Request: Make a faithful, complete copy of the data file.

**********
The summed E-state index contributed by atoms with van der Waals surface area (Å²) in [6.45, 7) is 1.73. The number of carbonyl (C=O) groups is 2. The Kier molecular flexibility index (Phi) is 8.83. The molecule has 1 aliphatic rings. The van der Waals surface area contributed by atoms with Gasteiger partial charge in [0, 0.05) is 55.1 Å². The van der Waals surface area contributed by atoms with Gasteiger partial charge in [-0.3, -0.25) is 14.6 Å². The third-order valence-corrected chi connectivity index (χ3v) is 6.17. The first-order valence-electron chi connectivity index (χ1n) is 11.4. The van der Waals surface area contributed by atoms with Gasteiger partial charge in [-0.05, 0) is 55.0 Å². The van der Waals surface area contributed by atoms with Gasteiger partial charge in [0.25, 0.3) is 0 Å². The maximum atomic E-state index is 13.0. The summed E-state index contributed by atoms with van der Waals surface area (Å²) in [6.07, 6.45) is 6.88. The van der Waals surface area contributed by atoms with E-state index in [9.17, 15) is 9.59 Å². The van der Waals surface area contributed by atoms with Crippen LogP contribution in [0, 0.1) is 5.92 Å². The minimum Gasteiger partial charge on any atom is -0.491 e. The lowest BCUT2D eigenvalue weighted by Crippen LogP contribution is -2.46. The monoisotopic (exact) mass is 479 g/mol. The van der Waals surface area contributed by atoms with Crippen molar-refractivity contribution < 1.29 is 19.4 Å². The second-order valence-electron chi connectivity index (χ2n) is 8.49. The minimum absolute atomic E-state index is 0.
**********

The summed E-state index contributed by atoms with van der Waals surface area (Å²) in [6.45, 7) is 1.73. The number of carbonyl (C=O) groups is 2. The Kier molecular flexibility index (Phi) is 8.83. The molecule has 1 aliphatic rings. The van der Waals surface area contributed by atoms with Gasteiger partial charge in [0, 0.05) is 55.1 Å². The van der Waals surface area contributed by atoms with Gasteiger partial charge in [-0.3, -0.25) is 14.6 Å². The third-order valence-corrected chi connectivity index (χ3v) is 6.17. The first-order valence-electron chi connectivity index (χ1n) is 11.4. The van der Waals surface area contributed by atoms with Gasteiger partial charge in [-0.05, 0) is 55.0 Å². The van der Waals surface area contributed by atoms with Gasteiger partial charge in [0.25, 0.3) is 0 Å². The maximum atomic E-state index is 13.0. The summed E-state index contributed by atoms with van der Waals surface area (Å²) in [6.07, 6.45) is 6.88. The van der Waals surface area contributed by atoms with E-state index in [9.17, 15) is 9.59 Å². The van der Waals surface area contributed by atoms with Crippen LogP contribution in [0, 0.1) is 5.92 Å². The minimum Gasteiger partial charge on any atom is -0.491 e. The lowest BCUT2D eigenvalue weighted by Crippen LogP contribution is -2.46. The monoisotopic (exact) mass is 479 g/mol. The van der Waals surface area contributed by atoms with Crippen molar-refractivity contribution < 1.29 is 19.4 Å². The second-order valence-electron chi connectivity index (χ2n) is 8.49. The minimum absolute atomic E-state index is 0.